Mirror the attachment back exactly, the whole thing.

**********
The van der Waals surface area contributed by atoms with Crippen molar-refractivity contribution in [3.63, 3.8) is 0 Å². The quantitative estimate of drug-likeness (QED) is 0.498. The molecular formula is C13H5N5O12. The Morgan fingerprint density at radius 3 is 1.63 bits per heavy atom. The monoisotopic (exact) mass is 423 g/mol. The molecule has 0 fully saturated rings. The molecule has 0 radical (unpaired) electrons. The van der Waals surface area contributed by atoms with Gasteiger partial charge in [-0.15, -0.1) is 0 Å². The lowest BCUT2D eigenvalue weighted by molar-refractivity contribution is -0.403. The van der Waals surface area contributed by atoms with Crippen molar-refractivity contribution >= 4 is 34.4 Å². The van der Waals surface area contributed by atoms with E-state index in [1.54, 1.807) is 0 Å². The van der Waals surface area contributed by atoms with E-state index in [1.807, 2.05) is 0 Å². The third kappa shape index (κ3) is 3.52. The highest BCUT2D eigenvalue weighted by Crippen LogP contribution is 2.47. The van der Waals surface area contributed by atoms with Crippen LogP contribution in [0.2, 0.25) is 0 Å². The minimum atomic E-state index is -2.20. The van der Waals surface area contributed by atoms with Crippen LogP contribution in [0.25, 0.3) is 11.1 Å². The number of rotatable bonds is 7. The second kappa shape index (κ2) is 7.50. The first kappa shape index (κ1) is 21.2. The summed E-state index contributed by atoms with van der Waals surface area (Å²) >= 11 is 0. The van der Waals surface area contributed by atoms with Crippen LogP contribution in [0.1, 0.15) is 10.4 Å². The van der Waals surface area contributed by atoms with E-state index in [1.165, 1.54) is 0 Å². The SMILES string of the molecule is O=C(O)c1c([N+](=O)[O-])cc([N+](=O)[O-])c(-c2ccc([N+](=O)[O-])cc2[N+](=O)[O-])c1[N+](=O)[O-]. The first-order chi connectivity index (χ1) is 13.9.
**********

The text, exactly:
The van der Waals surface area contributed by atoms with Crippen molar-refractivity contribution in [3.63, 3.8) is 0 Å². The quantitative estimate of drug-likeness (QED) is 0.498. The molecular formula is C13H5N5O12. The Morgan fingerprint density at radius 3 is 1.63 bits per heavy atom. The monoisotopic (exact) mass is 423 g/mol. The molecule has 0 fully saturated rings. The molecule has 0 radical (unpaired) electrons. The van der Waals surface area contributed by atoms with Gasteiger partial charge in [-0.15, -0.1) is 0 Å². The lowest BCUT2D eigenvalue weighted by molar-refractivity contribution is -0.403. The van der Waals surface area contributed by atoms with Crippen molar-refractivity contribution >= 4 is 34.4 Å². The van der Waals surface area contributed by atoms with E-state index in [1.54, 1.807) is 0 Å². The van der Waals surface area contributed by atoms with E-state index in [1.807, 2.05) is 0 Å². The third kappa shape index (κ3) is 3.52. The highest BCUT2D eigenvalue weighted by Crippen LogP contribution is 2.47. The van der Waals surface area contributed by atoms with Crippen LogP contribution in [0.2, 0.25) is 0 Å². The minimum atomic E-state index is -2.20. The van der Waals surface area contributed by atoms with Crippen LogP contribution in [0.25, 0.3) is 11.1 Å². The number of rotatable bonds is 7. The second kappa shape index (κ2) is 7.50. The first kappa shape index (κ1) is 21.2. The summed E-state index contributed by atoms with van der Waals surface area (Å²) >= 11 is 0. The van der Waals surface area contributed by atoms with Crippen LogP contribution in [0.1, 0.15) is 10.4 Å². The van der Waals surface area contributed by atoms with E-state index in [1.165, 1.54) is 0 Å². The SMILES string of the molecule is O=C(O)c1c([N+](=O)[O-])cc([N+](=O)[O-])c(-c2ccc([N+](=O)[O-])cc2[N+](=O)[O-])c1[N+](=O)[O-]. The first-order chi connectivity index (χ1) is 13.9.